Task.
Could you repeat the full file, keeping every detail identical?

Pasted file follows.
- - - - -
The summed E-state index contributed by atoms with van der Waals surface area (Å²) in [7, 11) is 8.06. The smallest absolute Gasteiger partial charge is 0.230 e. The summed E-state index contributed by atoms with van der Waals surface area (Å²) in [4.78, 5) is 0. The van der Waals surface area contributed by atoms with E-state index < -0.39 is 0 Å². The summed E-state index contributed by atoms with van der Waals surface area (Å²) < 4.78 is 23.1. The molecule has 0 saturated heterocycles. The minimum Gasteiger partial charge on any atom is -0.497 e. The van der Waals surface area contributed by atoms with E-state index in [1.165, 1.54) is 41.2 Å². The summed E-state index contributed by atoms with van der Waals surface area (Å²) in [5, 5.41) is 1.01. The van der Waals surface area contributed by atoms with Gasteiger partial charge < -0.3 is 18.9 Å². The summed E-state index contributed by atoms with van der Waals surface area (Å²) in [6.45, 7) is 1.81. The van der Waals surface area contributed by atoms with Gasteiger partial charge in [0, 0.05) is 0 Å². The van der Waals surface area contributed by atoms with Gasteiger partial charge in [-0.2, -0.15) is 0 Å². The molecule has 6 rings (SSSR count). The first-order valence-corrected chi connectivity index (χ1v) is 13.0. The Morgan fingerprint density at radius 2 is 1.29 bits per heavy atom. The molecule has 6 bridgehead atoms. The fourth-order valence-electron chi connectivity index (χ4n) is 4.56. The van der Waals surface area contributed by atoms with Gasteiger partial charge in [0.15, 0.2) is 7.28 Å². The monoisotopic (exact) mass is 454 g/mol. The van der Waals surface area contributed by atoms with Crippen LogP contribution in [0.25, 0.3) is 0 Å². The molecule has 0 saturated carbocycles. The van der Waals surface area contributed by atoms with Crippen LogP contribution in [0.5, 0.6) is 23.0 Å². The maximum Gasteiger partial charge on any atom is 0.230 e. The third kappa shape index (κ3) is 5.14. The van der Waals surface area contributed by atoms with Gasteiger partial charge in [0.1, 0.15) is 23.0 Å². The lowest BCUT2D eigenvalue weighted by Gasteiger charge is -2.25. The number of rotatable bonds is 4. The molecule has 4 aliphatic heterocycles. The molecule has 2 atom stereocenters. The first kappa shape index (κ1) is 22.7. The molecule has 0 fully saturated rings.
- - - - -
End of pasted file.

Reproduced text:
The summed E-state index contributed by atoms with van der Waals surface area (Å²) in [7, 11) is 8.06. The smallest absolute Gasteiger partial charge is 0.230 e. The summed E-state index contributed by atoms with van der Waals surface area (Å²) in [4.78, 5) is 0. The van der Waals surface area contributed by atoms with E-state index < -0.39 is 0 Å². The summed E-state index contributed by atoms with van der Waals surface area (Å²) < 4.78 is 23.1. The molecule has 0 saturated heterocycles. The minimum Gasteiger partial charge on any atom is -0.497 e. The van der Waals surface area contributed by atoms with E-state index in [1.165, 1.54) is 41.2 Å². The summed E-state index contributed by atoms with van der Waals surface area (Å²) in [5, 5.41) is 1.01. The van der Waals surface area contributed by atoms with Gasteiger partial charge < -0.3 is 18.9 Å². The summed E-state index contributed by atoms with van der Waals surface area (Å²) in [6.45, 7) is 1.81. The van der Waals surface area contributed by atoms with Gasteiger partial charge in [0, 0.05) is 0 Å². The van der Waals surface area contributed by atoms with Gasteiger partial charge in [-0.2, -0.15) is 0 Å². The molecule has 6 rings (SSSR count). The first-order valence-corrected chi connectivity index (χ1v) is 13.0. The Morgan fingerprint density at radius 2 is 1.29 bits per heavy atom. The molecule has 6 bridgehead atoms. The fourth-order valence-electron chi connectivity index (χ4n) is 4.56. The van der Waals surface area contributed by atoms with Gasteiger partial charge in [0.15, 0.2) is 7.28 Å². The monoisotopic (exact) mass is 454 g/mol. The van der Waals surface area contributed by atoms with Crippen LogP contribution in [0.25, 0.3) is 0 Å². The molecule has 0 saturated carbocycles. The van der Waals surface area contributed by atoms with Crippen LogP contribution in [0.5, 0.6) is 23.0 Å². The maximum Gasteiger partial charge on any atom is 0.230 e. The third kappa shape index (κ3) is 5.14. The van der Waals surface area contributed by atoms with Gasteiger partial charge in [0.1, 0.15) is 23.0 Å². The lowest BCUT2D eigenvalue weighted by Gasteiger charge is -2.25. The number of rotatable bonds is 4. The molecule has 4 aliphatic heterocycles. The molecule has 2 atom stereocenters. The first kappa shape index (κ1) is 22.7. The molecule has 0 fully saturated rings.